8. ÃÂ teve MaÃÂon, "JewÃÂ, JudaeanÃÂ, Judaizing, JudaiÃÂm: ProblemÃÂ of Categorization in Ancient HiÃÂtory," Journal for the ÃÂ tudy of JudaiÃÂm 38.4-5 (2007): 457- 512. I want to regiÃÂter a minor proteÃÂt, however, at one point that iÃÂ hardly MaÃÂon'ÃÂ "fault." I think the time haÃÂ come to ÃÂtop uÃÂing the termÃÂ "emic" and "etic" to mean internal (=ÃÂubjective) and external (=objective) categorieÃÂ of analyÃÂiÃÂ of cultureÃÂ, whether preÃÂent or paÃÂt (MaÃÂon, "JewÃÂ," 458-59.). TheÃÂe termÃÂ, produced out of the ÃÂtructural linguiÃÂtic oppoÃÂition between "phonemic and "phonetic" diÃÂtinctionÃÂ, bear no analogy whatÃÂoever to internal and external or ÃÂubjective and objective. Phonemic diÃÂtinctionÃÂ are diÃÂtinctionÃÂ that make a difference of meaning within a given language, while phonetic diÃÂtinctionÃÂ are ÃÂimply diÃÂtinctionÃÂ in ÃÂound that make no difference within that language. ThuÃÂ in ChineÃÂe pitch iÃÂ phonemic, while in EngliÃÂh it iÃÂn't. Length of conÃÂonantÃÂ iÃÂ phonemic in Italian but again iÃÂ not in EngliÃÂh. Phonemic diÃÂtinctionÃÂ are obÃÂervable from the "outÃÂide"; indeed one of the firÃÂt taÃÂkÃÂ of a claÃÂÃÂical ÃÂtructural deÃÂcription of a language waÃÂ for the reÃÂearcher to make, through obÃÂervation, a liÃÂt of the phonemeÃÂ of the language. AÃÂ ÃÂuch they are juÃÂt aÃÂ objective and repeatable aÃÂ a liÃÂt of phonetic differenceÃÂ, and they are the only important categorieÃÂ for deÃÂcribing that language. Phonetic differenceÃÂ, while they may be intereÃÂting to acouÃÂticianÃÂ, have no role in the making of meaning in the language. Accordingly the ÃÂort of diÃÂtinction (queÃÂtionable anyway) that iÃÂ meant to be captured by the termÃÂ "emic" and "etic" bearÃÂ no compariÃÂon to the origin of theÃÂe neologiÃÂmÃÂ. A given culture may make diÃÂtinctionÃÂ that are not ÃÂpoken of (that are tacit) or inÃÂiÃÂt that it makeÃÂ diÃÂtinctionÃÂ that "on the ground" don't ÃÂeem to operate. ÃÂ uch diÃÂcrepancieÃÂ are well known to ethnographerÃÂ, but thiÃÂ too hardly markÃÂ an oppoÃÂition between ÃÂubjective and objective or inÃÂiderÃÂ' and outÃÂiderÃÂ' perÃÂpectiveÃÂ. One would have to demonÃÂtrate in either caÃÂe on the baÃÂiÃÂ of the ÃÂame kind of evidence whether or not a diÃÂtinction or category iÃÂ operative within the culture and thuÃÂ phonemic, aÃÂ it were; if it iÃÂn't, it iÃÂ aÃÂ meaningleÃÂÃÂ for that culture aÃÂ differenceÃÂ in pitch are for ÃÂpeakerÃÂ of EngliÃÂh. For uÃÂ to impoÃÂe a category on an ancient culture, a category ÃÂuch aÃÂ a "religion" called "JudaiÃÂm," would not be "etic" but ÃÂimply falÃÂe, unleÃÂÃÂ it can be ÃÂhown that the category operated within that culture, in which caÃÂe it would be "emic." The "emic" and the "etic" are not modeÃÂ of analyÃÂiÃÂ at all but a diÃÂtinction within a linguiÃÂtic cultural ÃÂyÃÂtem between ÃÂignificant differenceÃÂ and differenceÃÂ which make no difference. In the human ÃÂcienceÃÂ only the "emic" (whether tacit or not) iÃÂ ÃÂignificant, and the termÃÂ, therefore, ÃÂhould be ÃÂimply abandoned aÃÂ hopeleÃÂÃÂly miÃÂleading. If we don't know whether a category waÃÂ ÃÂignificant in an ancient culture or not, we juÃÂt don't know, and nothing about "emic" or "etic" "modeÃÂ of analyÃÂiÃÂ" can change thiÃÂ. Terminology, however, iÃÂ a pretty good clue. A language that lackÃÂ a diÃÂtinction between "gay" and "ÃÂtraight" might very well be ÃÂuppoÃÂed, for inÃÂtance, to indicate a culture that probably doeÃÂ not ÃÂee thiÃÂ-for uÃÂ, frequently fatal-diÃÂtinction aÃÂ ÃÂignificant. All of thiÃÂ ÃÂupportÃÂ MaÃÂon'ÃÂ argument in hiÃÂ paper; I merely intend here to pickle a red herring, in hopeÃÂ that it ÃÂtayÃÂ pickled. One of the valueÃÂ of reÃÂearch of the ÃÂort that MaÃÂon purÃÂued iÃÂ to expoÃÂe "falÃÂe friendÃÂ," wordÃÂ that ÃÂound to uÃÂ when encountered in ancient textÃÂ aÃÂ if they mean what they mean today-"JudaiÃÂm," for example. The problem of tranÃÂlation remainÃÂ of courÃÂe a ÃÂeparate iÃÂÃÂue. A propoÃÂ, at another point, I think that thiÃÂ falÃÂe diÃÂtinction, emic/etic, confuÃÂeÃÂ MaÃÂon'ÃÂ reading of the excellent Jonathan M. Hall, Ethnic Identity in Greek Antiquity (Cambridge, 1997). Hall'ÃÂ diÃÂcuÃÂÃÂion of ethnic identity aÃÂ being a matter of ÃÂhared genealogy iÃÂ not about "factÃÂ," i.e., ÃÂogenannte "etic," but preciÃÂely about certain conÃÂtructionÃÂ of group identity and identification through narrativeÃÂ of ÃÂhared genealogy (pace MaÃÂon, "JewÃÂ," 483, n. 57). Hall iÃÂ not confuÃÂing any putative emic/etic boundary, but it iÃÂ that boundary that confuÃÂeÃÂ. ThiÃÂ iÃÂ not to ÃÂay that modern analytic categorieÃÂ, ÃÂuch aÃÂ gender or identity, ÃÂhould not be uÃÂed in the analyÃÂiÃÂ of ancient cultureÃÂ but theÃÂe analytic categorieÃÂ ÃÂhould be toolÃÂ for exhibiting what iÃÂ actually happening in the culture (and what not) whether by that name or another and not ahiÃÂtorical categorieÃÂ that are ÃÂimply aÃÂÃÂumed to be there for every culture. To do ÃÂo would be to make the ÃÂort of category miÃÂtake that would make ÃÂ ambian boyÃÂ who all fellate adult maleÃÂ into "homoÃÂexualÃÂ."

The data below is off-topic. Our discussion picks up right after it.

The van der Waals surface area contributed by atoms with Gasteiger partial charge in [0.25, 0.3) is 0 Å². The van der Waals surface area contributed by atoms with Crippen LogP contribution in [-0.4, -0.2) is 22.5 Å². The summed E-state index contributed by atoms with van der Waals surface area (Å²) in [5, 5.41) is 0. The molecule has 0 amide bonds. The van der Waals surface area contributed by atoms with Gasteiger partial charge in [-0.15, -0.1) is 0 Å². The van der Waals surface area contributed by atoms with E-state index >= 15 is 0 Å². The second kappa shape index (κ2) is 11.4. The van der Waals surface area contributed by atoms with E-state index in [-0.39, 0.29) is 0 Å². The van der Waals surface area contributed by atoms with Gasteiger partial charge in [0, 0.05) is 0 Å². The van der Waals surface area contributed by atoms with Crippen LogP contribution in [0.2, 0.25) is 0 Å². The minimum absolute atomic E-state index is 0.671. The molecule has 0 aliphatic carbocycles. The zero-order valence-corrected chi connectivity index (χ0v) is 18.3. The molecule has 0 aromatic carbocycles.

9. MaÃÂon, "JewÃÂ," 473.